Technical progress, such as digitalisation, integration and automation, brings a risk of malicious attacks to ships’ control systems. Shipowners have therefore identified cyber security objectives relevant for the safe operation of the ship.
Regular drills prepare for the unexpected.
The ships are regularly inspected and audited by the maritime administration, classification societies and by in-house auditors. Regular drills are held both internally and with authorities, such as the border guard, police and local city rescue departments.
In ports, stevedoring companies have safety systems, including communication and contingency plans in case of an accident. Ports are equipped to respond to fires and oil and chemical spills.
The environmental management system, which complies with the ISO 14001:2015 standard, was audited in the office and onboard ships during 2022 and a new certificate was issued. Certification covers management and manning of all ships sailing under the Finnlines flag as well as purchasing, newbuildings, and cargo and ship operations.
In environmental and safety matters, Finnlines’ most important stakeholders are the flag and port state administration, owners, customers, personnel, port operators, classification society and contractors, as well as the inhabitants of harbour and fairway areas.
Finnlines is represented at the technical, safety and environmental committees under the Swedish and Finnish Shipowners’ Associations and co-operates with maritime colleges and research centres. The company is an associated organization in the EU flagship project COMPLETE (Completing management options in the Baltic Sea Region to reduce risk of invasive alien species introduction by shipping). Finnlines has also been involved in the realtime algal monitoring project, Alg@line, on its Finland–Germany route for over 20 years, providing a space on its vessels for research purposes.
IMO manages international legislation on safety and environmental matters. The MARPOL 73/78 Convention contains regulations on the disposal of waste and sewage and on the prevention of air emissions. The SOLAS Convention regulates maritime safety and security, including ship construction, life-saving arrangements and navigation. Port operations comply with national and international legislation.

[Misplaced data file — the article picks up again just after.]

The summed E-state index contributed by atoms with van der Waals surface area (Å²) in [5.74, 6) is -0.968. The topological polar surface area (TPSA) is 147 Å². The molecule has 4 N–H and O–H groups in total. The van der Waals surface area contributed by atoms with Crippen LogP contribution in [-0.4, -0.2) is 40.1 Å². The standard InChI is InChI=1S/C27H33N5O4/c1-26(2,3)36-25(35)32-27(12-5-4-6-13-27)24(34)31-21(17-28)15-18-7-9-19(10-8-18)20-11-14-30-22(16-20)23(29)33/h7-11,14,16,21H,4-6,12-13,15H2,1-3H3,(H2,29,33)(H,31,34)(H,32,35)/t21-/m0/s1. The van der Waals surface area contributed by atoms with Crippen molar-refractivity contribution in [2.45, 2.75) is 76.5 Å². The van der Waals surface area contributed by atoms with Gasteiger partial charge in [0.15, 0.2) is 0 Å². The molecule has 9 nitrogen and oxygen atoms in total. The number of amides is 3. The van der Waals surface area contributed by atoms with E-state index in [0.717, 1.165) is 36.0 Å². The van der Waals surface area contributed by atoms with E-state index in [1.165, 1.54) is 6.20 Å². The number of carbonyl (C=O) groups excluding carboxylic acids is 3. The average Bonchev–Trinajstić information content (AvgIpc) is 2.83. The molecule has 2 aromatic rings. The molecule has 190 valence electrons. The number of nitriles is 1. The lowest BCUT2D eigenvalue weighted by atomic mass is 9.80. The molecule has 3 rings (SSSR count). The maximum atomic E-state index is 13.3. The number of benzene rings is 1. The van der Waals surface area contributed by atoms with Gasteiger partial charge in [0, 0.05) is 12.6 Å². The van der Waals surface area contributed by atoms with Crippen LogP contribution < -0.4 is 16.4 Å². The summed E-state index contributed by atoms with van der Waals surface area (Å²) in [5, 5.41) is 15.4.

To ensure safe and environmentally sound recycling of ships, the Hong Kong Convention has been adopted within IMO, but the Convention has not yet been ratified. This is why EU has adopted a regulation on ship recycling and inventory of hazardous materials, like mercury, cadmium and lead. Hazardous materials experts have identified the presence of hazardous material contained in the equipment and systems onboard. An inventory shall be maintained throughout the operational life of the ship.
Ballast water management
Ballast water is used to trim and stabilise ships, but it may carry harmful aquatic species and out-compete native species, disrupting fragile marine ecosystems. In accordance with the IMO Ballast Water Management Convention, ships must be fitted with treatment equipment during a transitional period. Finnlines has completed equipment installations.
Other environmental aspects
Oily wastewater, ‘bilge water’, is generated in engine rooms. Bilge water is separated in separators and the remaining sludge is always taken ashore. The limit for the oil content of water that may be discharged into the sea is 15 ppm but many of our ships have more efficient separators. Some bilge water is also pumped ashore.
MARPOL contains restrictions concerning black water, i.e. toilet water. Finnlines’ ro-pax vessels land black and grey water to onshore municipal sewage systems. Cargo ships are equipped with sewage treatment plants, which have been certified by the administration. The target is to gradually reduce and stop discharging also treated waste water into the Baltic Sea. When technically feasible, some of the cargo ships are already delivering their treated waste waters into shore facilities.
Finnlines co-operates with waste management companies to reuse, recycle or recover waste in an efficient manner and waste is reprocessed into material or recovered as energy. The main waste types generated on board include plastics, bio waste, glass, paper, cardboard, wood, and metal. Hazardous waste is separated and taken to a designated container in the port.
Environmental aspects in port operations
Port and stevedoring operations are an important part of overall efficiency and performance of the Group. Finnsteve companies continue to invest in modern equipment and vehicles, which will take the environmental programme to the next level. NOx emissions from new tug masters, which will replace the old Tier 1 equipment, will reduce by 96 per cent and particles by 97 per cent. New electric vans and minibuses will be emission free.
Finnsteve companies hold a valid ISO 14 001 environmental certificate and an ISO 9001 quality certificate.
In 2022, the fuel consumption of the port operations totalled 1,165,119 litres, which includes the operations in Helsinki, Turku and Naantali, a decrease of 3 per cent compared with the previous year.